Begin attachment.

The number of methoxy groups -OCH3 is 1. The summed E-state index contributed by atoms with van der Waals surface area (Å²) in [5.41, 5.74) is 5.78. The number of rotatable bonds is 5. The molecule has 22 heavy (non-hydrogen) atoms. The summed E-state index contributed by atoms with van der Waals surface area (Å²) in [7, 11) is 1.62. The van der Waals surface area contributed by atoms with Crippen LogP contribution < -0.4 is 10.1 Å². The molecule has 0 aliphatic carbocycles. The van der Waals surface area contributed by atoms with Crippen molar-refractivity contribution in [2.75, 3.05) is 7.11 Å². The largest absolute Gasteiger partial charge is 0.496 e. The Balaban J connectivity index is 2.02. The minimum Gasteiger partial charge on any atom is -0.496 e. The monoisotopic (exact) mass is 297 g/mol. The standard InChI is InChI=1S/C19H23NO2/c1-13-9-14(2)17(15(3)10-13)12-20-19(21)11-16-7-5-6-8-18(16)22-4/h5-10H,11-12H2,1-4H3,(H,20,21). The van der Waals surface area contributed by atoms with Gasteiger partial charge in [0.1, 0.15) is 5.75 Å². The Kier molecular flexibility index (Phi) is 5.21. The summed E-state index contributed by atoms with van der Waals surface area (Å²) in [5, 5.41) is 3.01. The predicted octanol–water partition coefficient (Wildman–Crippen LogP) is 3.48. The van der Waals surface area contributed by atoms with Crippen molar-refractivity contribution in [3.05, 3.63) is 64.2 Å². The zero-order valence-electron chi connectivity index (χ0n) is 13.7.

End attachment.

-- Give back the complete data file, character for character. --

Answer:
The number of methoxy groups -OCH3 is 1. The summed E-state index contributed by atoms with van der Waals surface area (Å²) in [5.41, 5.74) is 5.78. The number of rotatable bonds is 5. The molecule has 22 heavy (non-hydrogen) atoms. The summed E-state index contributed by atoms with van der Waals surface area (Å²) in [7, 11) is 1.62. The van der Waals surface area contributed by atoms with Crippen LogP contribution < -0.4 is 10.1 Å². The molecule has 0 aliphatic carbocycles. The van der Waals surface area contributed by atoms with Crippen molar-refractivity contribution in [2.75, 3.05) is 7.11 Å². The largest absolute Gasteiger partial charge is 0.496 e. The Balaban J connectivity index is 2.02. The minimum Gasteiger partial charge on any atom is -0.496 e. The monoisotopic (exact) mass is 297 g/mol. The standard InChI is InChI=1S/C19H23NO2/c1-13-9-14(2)17(15(3)10-13)12-20-19(21)11-16-7-5-6-8-18(16)22-4/h5-10H,11-12H2,1-4H3,(H,20,21). The van der Waals surface area contributed by atoms with Gasteiger partial charge in [0.1, 0.15) is 5.75 Å². The Kier molecular flexibility index (Phi) is 5.21. The summed E-state index contributed by atoms with van der Waals surface area (Å²) in [5, 5.41) is 3.01. The predicted octanol–water partition coefficient (Wildman–Crippen LogP) is 3.48. The van der Waals surface area contributed by atoms with Crippen molar-refractivity contribution in [3.05, 3.63) is 64.2 Å². The zero-order valence-electron chi connectivity index (χ0n) is 13.7.